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Nightly Brief

Top CNS stories for today including U.S. federal prosecutors charged China’s Huawei, two subsidiaries and its CFO Meng Wanzhou in a money-laundering conspiracy that has roiled international relations in three countries; Thousands of Virginia educators marched on the state capitol to demand increased school funding and better pay for teachers; Spain’s judiciary will come under intense scrutiny in the coming months as its high court holds a politically explosive trial of Catalan independence leaders, and more.

Your Monday night briefing from the staff of Courthouse News

Top CNS stories for today including U.S. federal prosecutors charged China’s Huawei, two subsidiaries and its CFO Meng Wanzhou in a money-laundering conspiracy that has roiled international relations in three countries; Thousands of Virginia educators marched on the state capitol to demand increased school funding and better pay for teachers; Spain’s judiciary will come under intense scrutiny in the coming months as its high court holds a politically explosive trial of Catalan independence leaders, and more.

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National

(AP Photo/Czarek Sokolowski)

1.) Leveling indictments from coast to coast late Monday, U.S. federal prosecutors charged China’s Huawei, two subsidiaries and its CFO Meng Wanzhou in a money-laundering conspiracy that has roiled international relations in three countries.

2.) Inspired by similar efforts in other parts of the country, thousands of Virginia educators marched on the state capitol Monday to demand increased school funding and better pay for teachers.

3.) Digging its teeth into plans for the already delayed Mountain Valley Pipeline, the D.C. Circuit appeared critical Monday of a glaring hole in the government’s environmental research.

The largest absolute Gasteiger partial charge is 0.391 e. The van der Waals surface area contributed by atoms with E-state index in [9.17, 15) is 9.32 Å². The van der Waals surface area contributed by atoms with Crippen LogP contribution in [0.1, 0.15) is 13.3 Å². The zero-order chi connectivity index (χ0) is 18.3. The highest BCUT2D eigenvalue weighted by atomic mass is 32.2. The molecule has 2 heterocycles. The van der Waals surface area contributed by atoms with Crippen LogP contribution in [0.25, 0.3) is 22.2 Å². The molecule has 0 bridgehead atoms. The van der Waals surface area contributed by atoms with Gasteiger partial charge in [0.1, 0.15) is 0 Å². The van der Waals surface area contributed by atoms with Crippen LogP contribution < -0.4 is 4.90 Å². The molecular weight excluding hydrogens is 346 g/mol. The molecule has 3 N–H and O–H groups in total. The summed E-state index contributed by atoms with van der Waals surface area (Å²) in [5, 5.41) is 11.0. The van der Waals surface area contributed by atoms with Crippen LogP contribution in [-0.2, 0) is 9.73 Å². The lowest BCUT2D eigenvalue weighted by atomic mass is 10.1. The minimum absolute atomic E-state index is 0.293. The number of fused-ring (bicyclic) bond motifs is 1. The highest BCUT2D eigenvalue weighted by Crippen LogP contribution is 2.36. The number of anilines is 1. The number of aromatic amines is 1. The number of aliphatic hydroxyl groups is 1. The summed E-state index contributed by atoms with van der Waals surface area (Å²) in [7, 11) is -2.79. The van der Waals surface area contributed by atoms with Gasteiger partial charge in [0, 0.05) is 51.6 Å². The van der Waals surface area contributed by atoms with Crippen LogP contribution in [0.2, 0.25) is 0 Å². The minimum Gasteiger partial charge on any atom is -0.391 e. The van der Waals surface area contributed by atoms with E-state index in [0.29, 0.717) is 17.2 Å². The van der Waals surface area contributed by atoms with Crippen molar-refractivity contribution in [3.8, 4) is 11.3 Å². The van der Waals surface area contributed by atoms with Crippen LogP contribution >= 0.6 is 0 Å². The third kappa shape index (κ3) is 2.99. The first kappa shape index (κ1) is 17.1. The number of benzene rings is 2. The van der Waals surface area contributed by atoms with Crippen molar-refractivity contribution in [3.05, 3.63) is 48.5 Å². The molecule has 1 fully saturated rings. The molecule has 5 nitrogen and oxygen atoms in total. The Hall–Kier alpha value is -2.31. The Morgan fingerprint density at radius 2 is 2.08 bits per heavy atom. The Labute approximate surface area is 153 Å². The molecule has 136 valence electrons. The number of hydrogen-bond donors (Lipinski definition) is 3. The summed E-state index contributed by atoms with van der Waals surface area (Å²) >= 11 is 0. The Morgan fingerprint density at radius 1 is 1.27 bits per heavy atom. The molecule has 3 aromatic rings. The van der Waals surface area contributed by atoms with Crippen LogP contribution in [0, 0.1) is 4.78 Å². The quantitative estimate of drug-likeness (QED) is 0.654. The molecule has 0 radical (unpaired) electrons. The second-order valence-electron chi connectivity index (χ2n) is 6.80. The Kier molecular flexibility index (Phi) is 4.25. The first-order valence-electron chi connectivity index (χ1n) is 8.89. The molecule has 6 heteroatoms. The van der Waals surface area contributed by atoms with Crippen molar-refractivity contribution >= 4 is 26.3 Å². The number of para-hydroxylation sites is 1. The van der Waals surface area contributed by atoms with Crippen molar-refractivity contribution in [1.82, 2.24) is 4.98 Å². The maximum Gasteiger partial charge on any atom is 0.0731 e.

U.S. Sen. Kamala Harris, D-California, announces plans to run for president in 2020 before a crowd of 20,000 in Oakland, California, on Sunday, Jan. 27, 2019. (Helen Christophi/CNS)

4.) In a scathing rebuke of the Trump administration’s divisive politics, Senator Kamala Harris of California launched her bid for the U.S. presidency at an Oakland rally Sunday by promising to unite the nation and reclaim its democratic institutions if elected in 2020.

Regional

An election official checks a voter's photo identification at an early voting site in Austin, Texas, in 2014. (AP Photo/Eric Gay, File)

5.) Texas officials said they identified 95,000 registered voters who were not U.S. citizens when they obtained state driver’s licenses or identification cards and are asking counties to confirm their current citizenship status and eligibility to vote, resulting in critics accusing the state of fear-mongering and voter suppression.

A customer purchases marijuana at Harborside marijuana dispensary on Jan. 1, 2018, in Oakland, Calif. Starting today recreational marijuana can be sold legally in California. (AP Photo/Mathew Sumner)

6.) Seeking a “tax holiday” to boost sluggish recreational marijuana sales, California lawmakers have reintroduced a bill that would temporarily lower taxes for the legal pot industry.

7.) The 11th Circuit on Friday begrudgingly granted a former Georgia district attorney qualified immunity from claims that he defamed a wrongfully convicted prisoner in retaliation for seeking compensation after his exoneration.

International

Demonstrators attend a concert holding a 'Estelada', the pro-independence Catalan flag, in support of the politicians and and civil leaders imprisoned at the Plaza Espanya square in Barcelona, Sunday, Dec. 3, 2017. (AP Photo/Manu Fernandez)

8.) Spain’s judiciary, which critics say is too cozy with the country’s dominant political parties, will come under intense scrutiny in the coming months as its high court holds a politically explosive trial of Catalan independence leaders accused of rebellion and sedition.

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